Hospital-tested strategies for placing patients at the center of care delivery


Healthcare providers constantly strive to improve quality of care and patient outcomes. But now, more than ever, hospitals and health systems are seeking ways to build and sustain value-based care models. Tackling such endeavors involves understanding the innumerable moving parts that impact patient safety and the patient experience. However, for many organizations, the sum of all of those components can boil down to a single question: How can we put the patient at the center of care delivery in a meaningful way?

A panel of patient care experts recently detailed the ways their respective health systems are solving that question in a webinar hosted by Becker's Hospital Review.They did so in partnership with CipherHealth, whose patient-centered solutions provide a higher quality of care that benefits providers as well as patients.

CipherHealth, a New York-based healthcare solutions company, has been building tech-based platforms to help hospitals improve care management while better utilizing their staff and data since it was first founded in 2009. CipherHealth has forged patient-focused partnerships with health systems like OSF HealthCare in Peoria, Ill., and Beaufort (S.C.) MemorialHospital, among others.

Gina Intinarelli, RN, PhD, executive director for the office of population health and accountable care at the UCSF Medical Center says implementing programs such as complex care management, population health management and transitional care has improved the patient experience for the hospital in recent years, both in terms of helping patients develop self-management skills and enabling staff to deliver better care.

"Our patients have really embraced this extra care that delivery systems without a value-based business model haven't been able to offer them," says Dr. Intinarelli. UCSF Medical Center has seen a significant reduction in readmissions and a notable impact on patient satisfaction. A recent study published by UCSF found that the use of intensive, home-based assessments involving outreach and high-touch coordinated care significantly reduced emergency room and inpatient visits in the system's most complex care patient group.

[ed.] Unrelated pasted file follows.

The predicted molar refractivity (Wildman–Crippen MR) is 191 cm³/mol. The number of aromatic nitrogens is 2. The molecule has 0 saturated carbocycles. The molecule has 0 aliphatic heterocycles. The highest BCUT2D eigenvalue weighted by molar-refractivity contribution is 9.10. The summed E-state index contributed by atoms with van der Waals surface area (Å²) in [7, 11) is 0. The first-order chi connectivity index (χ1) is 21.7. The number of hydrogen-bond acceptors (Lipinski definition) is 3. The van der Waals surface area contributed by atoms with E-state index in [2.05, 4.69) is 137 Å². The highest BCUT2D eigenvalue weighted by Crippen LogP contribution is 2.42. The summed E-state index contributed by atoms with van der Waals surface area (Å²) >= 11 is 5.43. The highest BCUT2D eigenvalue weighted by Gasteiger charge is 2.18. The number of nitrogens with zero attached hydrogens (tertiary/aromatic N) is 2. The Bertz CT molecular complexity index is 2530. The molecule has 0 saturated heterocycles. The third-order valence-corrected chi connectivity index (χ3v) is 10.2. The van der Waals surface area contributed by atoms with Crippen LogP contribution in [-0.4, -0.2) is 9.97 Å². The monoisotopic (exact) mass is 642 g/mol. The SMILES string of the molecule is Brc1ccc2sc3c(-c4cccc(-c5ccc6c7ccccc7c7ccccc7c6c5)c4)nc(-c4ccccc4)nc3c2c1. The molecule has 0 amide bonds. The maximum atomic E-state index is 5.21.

Indianapolis based-Indiana University Health System has also been working with CipherHealth on a number of projects related to improving patient outcomes and experience.

"In the past two years we have implemented several initiatives trying to address length of stay management and readmission avoidance as well as looking at patient satisfaction initiatives," says Adria Grillo-Peck, RN, vice president of integrated care management at IU Health.

IU Health has taken a number of steps to improve care delivery and outcomes, including implementing an extensive electronic follow-up program that focuses on patient populations at high-risk for readmission and team-based collaborative planning for early discharge.

"We've partnered with our pharmacy staff to get patients the medications they need before they leave our facility, and we've formed a care alliance collaborative with post-acute care facilities in our area to ensure they are delivering the highest quality of care," says Ms. Grillo-Peck. "We've begun to look at all of these components to perform root-cause analysis on readmitted patients."

Technology's role in changing care delivery

Enacting solutions to better the patient experience by identifying systemic inefficiencies also enables a hospital to better know its patient populations and their unmet needs, and address those needs once they're identified, Dr. Intinarelli says.

"Using our callback program has been critical in understanding which patients need to have a nurse calling back and helping them with their critically important transition issues," Dr. Intinarelli says. "Without that technology, we could never reach that amount of patients or that level of quality."

The right technology can make meeting a patient care goal more feasible, as it allows for scalability and eliminates logistical challenges in terms of costs, which can be prohibitive. It can also be a critical tool for enabling staff members to use their expertise and skill sets to their fullest capacities. UCSF Medical Center has found that patients seem to embrace any technology that puts them in closer contact with their care team. Even for elderly populations embrace the use of technology, and have reported some of the highest compliance rates with automated calls.

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"We've been shocked to see that uptick, mainly because in healthcare we're old fashioned and we know the human touch is really important," Dr. Intinarelli says. "This is still the human touch, but it allows us to implement the human touch on a bigger, more efficient scale."

For IU Health, talk of technological changes, such as an automated call back program, was initially a turn-off. But those initial doubts were trumped by the customizable nature of the solution and its impact on helping streamline workflows.